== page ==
The opinion of the court was delivered by: Shadur, District Judge.
MEMORANDUM OPINION AND ORDER
In the early morning hours of August 5, 1982 plaintiffs, who
were riding in an automobile owned by Clark, stopped to purchase
hamburgers at a White Castle restaurant at 111th and State
Streets in Chicago. Shorters entered the restaurant while Clark
remained in the car. While waiting for Shorters to return, Clark
was approached by a restaurant security guard who told her she
was parked in a restricted area and would have to move her car.
After some discussion Clark agreed to do so.
As Clark was moving the car Weir arrived on the scene, ordered
Clark to stop the car and asked to see her license. When Clark
produced her license, Weir reached inside the car, took the
license from her and also removed the keys from the ignition
switch. Weir then opened the car door, removed Clark from the car
and placed her in his squad car, in the meantime subjecting her
to verbal abuse. Shortly thereafter Shorters emerged from the
restaurant and approached Weir to ask about what had happened.
Weir responded "Do you want to go to jail too?," twisted
Shorters's arm behind her back and placed her under arrest. Clark
was later charged with battery, while both Shorters and Clark
were charged with disorderly conduct. After plaintiffs had
appeared several times in the Circuit Court of Cook County all
charges against them were dropped.
Defendants' motion to dismiss invokes the Supreme Court's
definitive ruling in Wilson v. Garcia, ___ U.S. ___, 105 S.Ct.
1938, 85 L.Ed.2d 254 (1985). Wilson, 105 S.Ct. at 1949
characterizes Section 1983 claims collectively as "[g]eneral
personal injury actions, sounding in tort,"*fn3 and id. at 1947
mandates the selection, "in each State, [of] the one most
appropriate statute of limitations for all § 1983 claims." That
statute in Illinois, defendants argue, is Ill. Rev.Stat. ch. 110,
¶ 13-202 ("Section 13-202"*fn4):
Actions for damages for an injury to the person, or
for false imprisonment, or malicious prosecution, or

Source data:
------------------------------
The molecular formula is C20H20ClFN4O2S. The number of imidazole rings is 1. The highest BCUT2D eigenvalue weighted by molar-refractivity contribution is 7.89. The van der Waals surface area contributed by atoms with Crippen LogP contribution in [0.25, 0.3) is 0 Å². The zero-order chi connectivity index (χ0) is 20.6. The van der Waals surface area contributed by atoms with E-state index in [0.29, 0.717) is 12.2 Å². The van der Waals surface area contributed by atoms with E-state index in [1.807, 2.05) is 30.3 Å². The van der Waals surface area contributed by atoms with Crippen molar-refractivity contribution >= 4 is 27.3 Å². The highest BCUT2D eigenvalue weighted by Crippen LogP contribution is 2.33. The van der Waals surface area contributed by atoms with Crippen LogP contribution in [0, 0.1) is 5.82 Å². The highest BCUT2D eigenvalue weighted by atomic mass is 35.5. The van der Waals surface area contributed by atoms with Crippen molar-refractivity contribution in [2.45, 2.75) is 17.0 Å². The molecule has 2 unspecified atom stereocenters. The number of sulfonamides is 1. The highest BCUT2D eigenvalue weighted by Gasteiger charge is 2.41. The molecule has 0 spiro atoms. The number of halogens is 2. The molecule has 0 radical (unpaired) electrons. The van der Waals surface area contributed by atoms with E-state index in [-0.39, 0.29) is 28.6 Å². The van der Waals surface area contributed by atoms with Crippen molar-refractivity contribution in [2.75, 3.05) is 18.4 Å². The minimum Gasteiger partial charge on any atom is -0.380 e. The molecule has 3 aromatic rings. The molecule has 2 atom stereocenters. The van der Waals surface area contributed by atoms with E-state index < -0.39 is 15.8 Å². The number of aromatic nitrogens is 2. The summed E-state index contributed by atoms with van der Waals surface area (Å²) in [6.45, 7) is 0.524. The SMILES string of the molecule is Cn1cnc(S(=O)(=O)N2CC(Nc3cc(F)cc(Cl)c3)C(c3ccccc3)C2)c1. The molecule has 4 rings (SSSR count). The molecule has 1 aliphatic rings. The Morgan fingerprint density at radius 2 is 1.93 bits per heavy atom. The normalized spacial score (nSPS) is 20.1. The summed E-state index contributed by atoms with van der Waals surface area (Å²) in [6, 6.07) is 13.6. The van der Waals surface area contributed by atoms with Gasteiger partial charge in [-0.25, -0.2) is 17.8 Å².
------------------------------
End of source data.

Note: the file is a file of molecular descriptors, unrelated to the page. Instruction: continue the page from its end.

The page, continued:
for a statutory penalty, or for abduction, or for
seduction, or for criminal conversation . . . shall
be commenced within two years next after the cause of
action accrued. . . .
Because the events giving rise to plaintiffs' claim occurred in
August 1982, defendants claim the July 1985 Complaint was filed
out of time.
Plaintiffs counter with two arguments:
2. Even if Wilson were instead to cause Section 13
202 to supply the applicable limitations period,
plaintiffs should be afforded a reasonable time after
Wilson to file actions (a) that would have been
timely under what had been thought a five-year
limitations period (adopted by our Court of Appeals
in Beard v. Robinson, 563 F.2d 331 (7th Cir. 1977),
cert. denied, 438 U.S. 907, 98 S.Ct. 3125, 57 L.Ed.2d
1149 (1978)) but (b) that would become untimely under
a post-Wilson two-year period.
This opinion considers those arguments in turn.
1. Applicable Illinois Limitations Period
Wilson teaches a twofold inquiry:
1. a single characterization of all Section 1983
claims — for which purpose a federal standard
2. selection of a single state limitations statute
— for which purpose state law necessarily gives
content to the state's own statutes.
Because of the double aspect of that inquiry, and because of the
two quite different sources that must be drawn upon, special care
must be taken to avoid the trap of assuming the same or similar
words necessarily have the same meaning in the two contexts —
they may, of course, but they need not.
This opinion turns then to the first question: the precise
meaning of the Wilson characterization. Wilson, 105 S.Ct. at 1948
speaks of Section 1983 "as conferring a general remedy for
injuries to personal rights." On the following page it refers to
"all § 1983 actions as involving claims for personal injuries,"
to "[g]eneral personal injury actions, sounding in tort" and to
"§ 1983 claims [as] best characterized as personal injury
actions." Certainly Justice Stevens (speaking for the Court, over
a single dissent) was not shifting the intended meaning of his
language in such a brief compass. Slight variations in locution
do not import any change in substance.
Because this Court is already aware of what the second-step
(state-law) inquiry later in this opinion will bring, it notes
Wilson gave several strong clues as to what the shorthand terms
"injuries to personal rights" and "personal injuries" embrace.
Wilson, id. at 1948 said:
As we have noted, however, the § 1983 remedy
encompasses a broad range of potential tort
analogies, from injuries to property to ...